Frank Tilton, owner of Accurate Tree Service, arrived at the West Lincoln Avenue home in Ocean Township early Monday morning to downed telephone lines and a tangled mess of 75-year-old oak trees.
He and his crew began to chip away, but the work was so complicated he didn't expect to be finished until after 3 p.m.
"They're healthy," Tilton said of the downed trees. "But the ground was wet. When you get 80 mph winds, there's nothing that can hold them up."
Contractors at the Shore are ramping up their crews, working extra hours and answering endless phone calls from customers, who, in the wake of Sandy, need their help.
It's providing an economic jolt to a group of workers who were hit hard after the housing bubble collapsed four years ago. But as they work through the worst storm many of them have seen, cutting away age-old trees, repairing electrical wiring and drying out flooded homes, they are displaying ambivalence with the knowledge that their fortune is someone else's pain.
"It's a sad thing to say, but stuff like this, it will boost the economy," said Herb Zahlmann, owner of Superb Lawn Services & Landscape in Neptune, while visiting customers' homes in the Shark River Hills section of town. "There's a lot of work that needs to be done."
Hurricane Sandy turned the Shore upside down with storm surges of more than eight feet and sustained winds of 80 mph. A week later, trees remained uprooted and electrical and telephone wires dangled on the ground.
Homeowners were faced with rebuilding, and not all of it was covered by insurance. In a Neptune neighborhood, Jim Dowling's home had an orange X on it in a sign that it was unfit to live in until inspectors gave him the OK.
The retired school teacher has lived in the home for 11 years. He said the Shark River created so much pressure during the storm that water shattered the concrete floor of his basement and filled it 61/2 feet deep. He paid a contractor $5,000 just to clean it.
He doesn't have flood insurance, which means, short of government aid, he will have to foot the bill.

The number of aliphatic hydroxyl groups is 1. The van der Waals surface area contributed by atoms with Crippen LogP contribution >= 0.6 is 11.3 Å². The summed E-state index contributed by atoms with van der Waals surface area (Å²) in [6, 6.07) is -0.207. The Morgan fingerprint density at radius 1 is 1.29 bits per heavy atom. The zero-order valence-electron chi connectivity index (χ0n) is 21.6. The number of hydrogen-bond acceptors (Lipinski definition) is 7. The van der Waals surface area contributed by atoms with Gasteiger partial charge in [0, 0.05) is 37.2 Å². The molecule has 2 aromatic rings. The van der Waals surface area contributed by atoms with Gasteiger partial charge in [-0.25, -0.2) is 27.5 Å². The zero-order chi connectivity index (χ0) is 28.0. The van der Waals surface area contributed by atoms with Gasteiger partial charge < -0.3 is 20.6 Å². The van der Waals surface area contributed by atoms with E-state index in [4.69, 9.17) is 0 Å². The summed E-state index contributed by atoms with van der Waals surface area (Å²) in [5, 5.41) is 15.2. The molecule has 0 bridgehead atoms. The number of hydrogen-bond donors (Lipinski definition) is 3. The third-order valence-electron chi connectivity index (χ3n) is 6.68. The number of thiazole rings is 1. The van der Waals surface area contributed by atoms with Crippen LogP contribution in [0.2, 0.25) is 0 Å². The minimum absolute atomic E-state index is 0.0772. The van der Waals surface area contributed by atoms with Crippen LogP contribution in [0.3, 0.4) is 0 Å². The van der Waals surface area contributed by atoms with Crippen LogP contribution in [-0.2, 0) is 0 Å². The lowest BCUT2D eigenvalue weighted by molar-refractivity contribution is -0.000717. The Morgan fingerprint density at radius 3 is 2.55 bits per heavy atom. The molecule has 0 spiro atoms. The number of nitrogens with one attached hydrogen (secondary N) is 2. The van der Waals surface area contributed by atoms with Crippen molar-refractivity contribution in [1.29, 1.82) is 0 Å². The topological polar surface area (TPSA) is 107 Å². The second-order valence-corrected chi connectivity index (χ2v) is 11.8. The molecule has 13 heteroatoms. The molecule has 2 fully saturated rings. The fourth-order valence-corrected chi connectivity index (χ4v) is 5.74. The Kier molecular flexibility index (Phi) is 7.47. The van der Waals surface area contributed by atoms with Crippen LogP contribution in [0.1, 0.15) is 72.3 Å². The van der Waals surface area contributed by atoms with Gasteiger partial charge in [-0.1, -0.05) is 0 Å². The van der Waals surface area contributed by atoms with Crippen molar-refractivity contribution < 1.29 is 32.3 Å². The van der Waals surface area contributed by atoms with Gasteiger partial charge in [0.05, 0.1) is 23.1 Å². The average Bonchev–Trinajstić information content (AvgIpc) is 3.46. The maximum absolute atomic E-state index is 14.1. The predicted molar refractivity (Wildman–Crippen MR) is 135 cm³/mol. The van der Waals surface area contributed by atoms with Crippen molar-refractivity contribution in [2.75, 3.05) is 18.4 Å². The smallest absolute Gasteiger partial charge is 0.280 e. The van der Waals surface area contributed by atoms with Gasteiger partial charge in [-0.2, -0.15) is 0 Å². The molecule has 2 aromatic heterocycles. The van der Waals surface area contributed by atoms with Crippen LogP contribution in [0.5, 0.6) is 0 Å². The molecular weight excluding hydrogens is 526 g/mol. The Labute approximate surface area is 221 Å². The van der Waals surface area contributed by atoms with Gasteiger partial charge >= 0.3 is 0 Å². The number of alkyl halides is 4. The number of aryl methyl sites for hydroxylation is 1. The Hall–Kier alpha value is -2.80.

"It's all on me," Dowling, 69, said.
Michael Elkow of Marlboro said four giant oak trees in his backyard collapsed during the storm.
Elkow's safety wasn't in danger; the trees missed his home. But his insurance company would have picked up much of the cost of the trees' removal if they did hit his home. Now, he has to pay as much as $10,000 out of pocket.
"We just have a cleanup that's going to be a little on the expensive side," he said.
Contractors could use the work. The construction industry in New Jersey fell from 171,000 workers in January 2008 to 129,200 workers four years later, losing almost a quarter of its jobs in the aftermath of the housing bubble, according to state figures.
Now, the industry is getting help from outside the state. Spotted in Ocean Township Monday was Davey Tree, a Kent, Ohio-based tree removal company that contracted with Jersey Central Power & Light's parent company FirstEnergy to help restore electricity.
Larry Stress, the foreman for the company, said about 60 workers made the 12-hour drive. They are working from 7 a.m. to 9 p.m. And they are involved in work that is dangerous given the combination of trees and electric lines.
"I've been doing this for 40 years, and this is probably the worst I've seen," Stress said, in a nod to the sheer number of trees that were toppled.
Tilton himself is battling a sore throat and a power outage at his Wall home. His office number isn't working, so he had his cell phone number painted on his trucks instead.
He has two sets of equipment -- backhoes, cranes, chippers and bucket trucks. And he has tripled the size of his crew to 15.
A nor'easter appears to be on the way, which could delay his work. But after that?
"There's still many more weeks of work to go,' Tilton said.
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